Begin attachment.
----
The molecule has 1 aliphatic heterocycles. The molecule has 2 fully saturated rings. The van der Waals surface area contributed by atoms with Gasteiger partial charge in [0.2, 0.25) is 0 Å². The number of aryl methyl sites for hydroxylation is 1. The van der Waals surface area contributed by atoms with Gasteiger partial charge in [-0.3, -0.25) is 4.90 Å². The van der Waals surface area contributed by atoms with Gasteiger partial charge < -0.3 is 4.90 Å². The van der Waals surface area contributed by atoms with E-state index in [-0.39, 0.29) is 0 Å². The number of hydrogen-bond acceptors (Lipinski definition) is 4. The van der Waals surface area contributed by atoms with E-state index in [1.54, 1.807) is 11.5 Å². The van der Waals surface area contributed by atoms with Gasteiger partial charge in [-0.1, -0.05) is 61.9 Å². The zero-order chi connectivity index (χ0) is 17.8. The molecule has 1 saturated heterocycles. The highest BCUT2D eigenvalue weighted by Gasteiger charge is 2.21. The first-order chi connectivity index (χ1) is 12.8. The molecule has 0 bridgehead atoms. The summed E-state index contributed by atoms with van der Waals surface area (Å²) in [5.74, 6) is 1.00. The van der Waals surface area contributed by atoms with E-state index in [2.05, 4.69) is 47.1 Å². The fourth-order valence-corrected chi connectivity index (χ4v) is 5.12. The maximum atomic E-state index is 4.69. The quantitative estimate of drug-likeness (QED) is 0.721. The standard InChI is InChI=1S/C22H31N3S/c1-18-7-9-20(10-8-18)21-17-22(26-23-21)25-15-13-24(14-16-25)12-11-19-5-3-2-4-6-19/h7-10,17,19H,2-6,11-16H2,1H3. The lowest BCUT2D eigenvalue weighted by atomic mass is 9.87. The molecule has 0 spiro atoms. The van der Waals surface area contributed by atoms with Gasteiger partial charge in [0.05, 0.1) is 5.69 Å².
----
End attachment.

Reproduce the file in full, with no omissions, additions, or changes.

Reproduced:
The molecule has 1 aliphatic heterocycles. The molecule has 2 fully saturated rings. The van der Waals surface area contributed by atoms with Gasteiger partial charge in [0.2, 0.25) is 0 Å². The number of aryl methyl sites for hydroxylation is 1. The van der Waals surface area contributed by atoms with Gasteiger partial charge in [-0.3, -0.25) is 4.90 Å². The van der Waals surface area contributed by atoms with Gasteiger partial charge < -0.3 is 4.90 Å². The van der Waals surface area contributed by atoms with E-state index in [-0.39, 0.29) is 0 Å². The number of hydrogen-bond acceptors (Lipinski definition) is 4. The van der Waals surface area contributed by atoms with E-state index in [1.54, 1.807) is 11.5 Å². The van der Waals surface area contributed by atoms with Gasteiger partial charge in [-0.1, -0.05) is 61.9 Å². The zero-order chi connectivity index (χ0) is 17.8. The molecule has 1 saturated heterocycles. The highest BCUT2D eigenvalue weighted by Gasteiger charge is 2.21. The first-order chi connectivity index (χ1) is 12.8. The molecule has 0 bridgehead atoms. The summed E-state index contributed by atoms with van der Waals surface area (Å²) in [5.74, 6) is 1.00. The van der Waals surface area contributed by atoms with E-state index in [2.05, 4.69) is 47.1 Å². The fourth-order valence-corrected chi connectivity index (χ4v) is 5.12. The maximum atomic E-state index is 4.69. The quantitative estimate of drug-likeness (QED) is 0.721. The standard InChI is InChI=1S/C22H31N3S/c1-18-7-9-20(10-8-18)21-17-22(26-23-21)25-15-13-24(14-16-25)12-11-19-5-3-2-4-6-19/h7-10,17,19H,2-6,11-16H2,1H3. The lowest BCUT2D eigenvalue weighted by atomic mass is 9.87. The molecule has 0 spiro atoms. The van der Waals surface area contributed by atoms with Gasteiger partial charge in [0.05, 0.1) is 5.69 Å².